As a result, there are now 4.1 million people experiencing high acute food insecurity in drought-affected areas of Kenya (IPC Phase 3 or worse), according to the Integrated Phase Classification (IPC) update issued in June 2022. This surpasses the number of severely food insecure people recorded in Kenya during both the 2010/2011 drought (3.7 million) and 2016/2017 (3.4 million). The sharp deterioration in the situation is reflected in the more than 46 per cent increase in people facing IPC Phase 3 or worse conditions between December 2021 (2.8 million) and June 2022 (4.1 million). At least 1.1 million people and three counties—Mandera, Marsabit and Wajir—in the ASAL region are now in Emergency (IPC Phase 4); this is more than double the number of people in Emergency in February 2022 (525,361).
Malnutrition is also rising at an alarming rate, with at least 942,000 children under 5 and about 134,000 pregnant or lactating women in urgent need of treatment in the ASAL region, including 229,000 severely acutely malnourished children who face an immediate threat to their life. Mandera County—where the prevalence of Global Acute Malnutrition (GAM) is 34.7 per cent, more than double the emergency threshold, according to a March SMART survey—is of particular concern. Key drivers of acute malnutrition are poor dietary intake, including due to reduced milk production and consumption, which forms the main diet for children in arid areas. Milk production has declined by 80 percent, according to the Short Rains Assessment, while in Turkana and parts of Marsabit, households reported no milk being produced. Other drivers of malnutrition include poor childcare practices, poor access to safe water, sanitation and health environments, high disease incidence as well as a lack of essential supplies for management of acute malnutrition due to stock-outs.
Access to water remains a key concern for over 3.3 million people, up from 2.2 million in October 2021. Due to the severe and prolonged drought, people are having to reduce their water consumption, with individual consumption in Marsabit, for example, decreasing by more than half (from the normal 15-20 litres per person, per day, to 4-8 litres)1 . The water table in most pastoral livelihood zones has gone down, resulting in low yields for boreholes and shallow wells.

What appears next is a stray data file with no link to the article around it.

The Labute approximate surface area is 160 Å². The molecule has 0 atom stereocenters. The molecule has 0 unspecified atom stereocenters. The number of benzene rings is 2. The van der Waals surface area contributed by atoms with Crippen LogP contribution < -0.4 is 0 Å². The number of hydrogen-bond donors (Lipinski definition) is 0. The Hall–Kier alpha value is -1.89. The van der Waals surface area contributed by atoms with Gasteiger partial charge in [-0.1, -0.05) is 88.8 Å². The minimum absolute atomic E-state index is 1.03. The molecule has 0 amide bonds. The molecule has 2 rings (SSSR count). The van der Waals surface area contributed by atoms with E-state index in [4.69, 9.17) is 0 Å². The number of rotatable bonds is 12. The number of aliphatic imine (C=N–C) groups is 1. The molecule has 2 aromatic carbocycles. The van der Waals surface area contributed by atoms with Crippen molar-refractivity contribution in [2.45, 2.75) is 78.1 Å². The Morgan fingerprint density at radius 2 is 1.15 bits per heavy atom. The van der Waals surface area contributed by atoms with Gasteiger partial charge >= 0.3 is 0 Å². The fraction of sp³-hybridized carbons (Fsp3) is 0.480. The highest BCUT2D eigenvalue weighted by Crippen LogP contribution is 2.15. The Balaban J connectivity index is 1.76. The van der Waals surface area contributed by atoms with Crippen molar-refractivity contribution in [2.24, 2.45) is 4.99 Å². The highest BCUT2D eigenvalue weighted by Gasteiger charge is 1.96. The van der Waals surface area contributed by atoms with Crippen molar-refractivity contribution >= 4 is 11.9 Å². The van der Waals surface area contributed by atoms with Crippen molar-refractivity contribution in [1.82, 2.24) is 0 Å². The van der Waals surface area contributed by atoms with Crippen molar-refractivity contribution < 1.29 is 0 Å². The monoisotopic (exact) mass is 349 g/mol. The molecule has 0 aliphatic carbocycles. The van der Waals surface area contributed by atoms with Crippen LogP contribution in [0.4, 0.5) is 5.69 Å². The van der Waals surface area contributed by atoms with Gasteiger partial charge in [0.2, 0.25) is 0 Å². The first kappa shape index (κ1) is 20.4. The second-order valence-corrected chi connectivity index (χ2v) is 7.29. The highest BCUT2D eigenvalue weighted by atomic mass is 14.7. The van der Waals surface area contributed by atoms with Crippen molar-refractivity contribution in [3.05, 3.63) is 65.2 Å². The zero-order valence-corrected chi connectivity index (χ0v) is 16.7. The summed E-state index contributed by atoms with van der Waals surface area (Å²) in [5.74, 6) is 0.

Almost 95 percent of water pans are reportedly dry and water sources in pastoral areas that do have water are expected to last for less than one month. Women and girls, who carry the primary burden of fetching water for households, are having to travel further and wait longer for water, exposing them to heightened risk of violence. In pastoral areas of Marsabit, for example, the waiting times at bore holes was 4 to 5 hours.
The drought is having devastating consequences for women and children, heightening the risk of gender-based violence (GBV), sexual exploitation and abuse. Female headed-households and adolescent girls are particularly vulnerable to increased violence, exploitation and abuse. In some communities, child marriage has reportedly risen, with families marrying-off young girls to lessen demands on their own resources and potentially get money that they can use for food and other necessities. This has been accompanied by a reported rise in female genital mutilation (FGM). At the same time, the movement of the communities in search of pasture and water has created a barrier to accessing gender-based violence (GBV) services as they move further away from the health facilities.
Children’s access to education, and therefore their aspirations for the future, has been severely impacted by the drought. Where school feeding programmes are absent or inadequate, absenteeism and dropouts have risen, with children staying home to look after livestock and/or take care of younger children as their caregivers and parents go out to look for food. Learners have resorted to engaging in child labour, boda boda (motorbike) transport and selling drugs in a bid to earn money and support their families.